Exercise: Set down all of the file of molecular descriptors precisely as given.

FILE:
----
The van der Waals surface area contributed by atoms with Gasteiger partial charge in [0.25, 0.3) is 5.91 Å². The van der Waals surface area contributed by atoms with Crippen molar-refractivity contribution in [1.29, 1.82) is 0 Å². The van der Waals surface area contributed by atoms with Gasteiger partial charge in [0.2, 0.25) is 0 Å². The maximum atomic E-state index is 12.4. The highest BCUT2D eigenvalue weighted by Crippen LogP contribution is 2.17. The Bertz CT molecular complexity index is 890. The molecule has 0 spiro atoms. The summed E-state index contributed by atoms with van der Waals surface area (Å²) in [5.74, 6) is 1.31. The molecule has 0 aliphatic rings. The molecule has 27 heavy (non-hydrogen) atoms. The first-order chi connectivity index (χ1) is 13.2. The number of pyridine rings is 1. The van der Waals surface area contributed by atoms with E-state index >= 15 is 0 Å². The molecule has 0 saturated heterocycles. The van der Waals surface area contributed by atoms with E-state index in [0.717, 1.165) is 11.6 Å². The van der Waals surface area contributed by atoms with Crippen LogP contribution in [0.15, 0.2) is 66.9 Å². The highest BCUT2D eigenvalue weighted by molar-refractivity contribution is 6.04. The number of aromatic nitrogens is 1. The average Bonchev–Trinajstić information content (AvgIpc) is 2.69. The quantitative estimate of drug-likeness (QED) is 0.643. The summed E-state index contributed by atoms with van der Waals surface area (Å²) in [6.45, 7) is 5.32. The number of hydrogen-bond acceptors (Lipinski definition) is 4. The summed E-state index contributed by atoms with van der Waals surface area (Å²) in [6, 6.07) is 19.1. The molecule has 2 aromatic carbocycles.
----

The van der Waals surface area contributed by atoms with Gasteiger partial charge in [0.25, 0.3) is 5.91 Å². The van der Waals surface area contributed by atoms with Crippen molar-refractivity contribution in [1.29, 1.82) is 0 Å². The van der Waals surface area contributed by atoms with Gasteiger partial charge in [0.2, 0.25) is 0 Å². The maximum atomic E-state index is 12.4. The highest BCUT2D eigenvalue weighted by Crippen LogP contribution is 2.17. The Bertz CT molecular complexity index is 890. The molecule has 0 spiro atoms. The summed E-state index contributed by atoms with van der Waals surface area (Å²) in [5.74, 6) is 1.31. The molecule has 0 aliphatic rings. The molecule has 27 heavy (non-hydrogen) atoms. The first-order chi connectivity index (χ1) is 13.2. The number of pyridine rings is 1. The van der Waals surface area contributed by atoms with E-state index >= 15 is 0 Å². The molecule has 0 saturated heterocycles. The van der Waals surface area contributed by atoms with E-state index in [0.717, 1.165) is 11.6 Å². The van der Waals surface area contributed by atoms with Crippen LogP contribution in [0.15, 0.2) is 66.9 Å². The highest BCUT2D eigenvalue weighted by molar-refractivity contribution is 6.04. The number of aromatic nitrogens is 1. The average Bonchev–Trinajstić information content (AvgIpc) is 2.69. The quantitative estimate of drug-likeness (QED) is 0.643. The summed E-state index contributed by atoms with van der Waals surface area (Å²) in [6.45, 7) is 5.32. The number of hydrogen-bond acceptors (Lipinski definition) is 4. The summed E-state index contributed by atoms with van der Waals surface area (Å²) in [6, 6.07) is 19.1. The molecule has 2 aromatic carbocycles.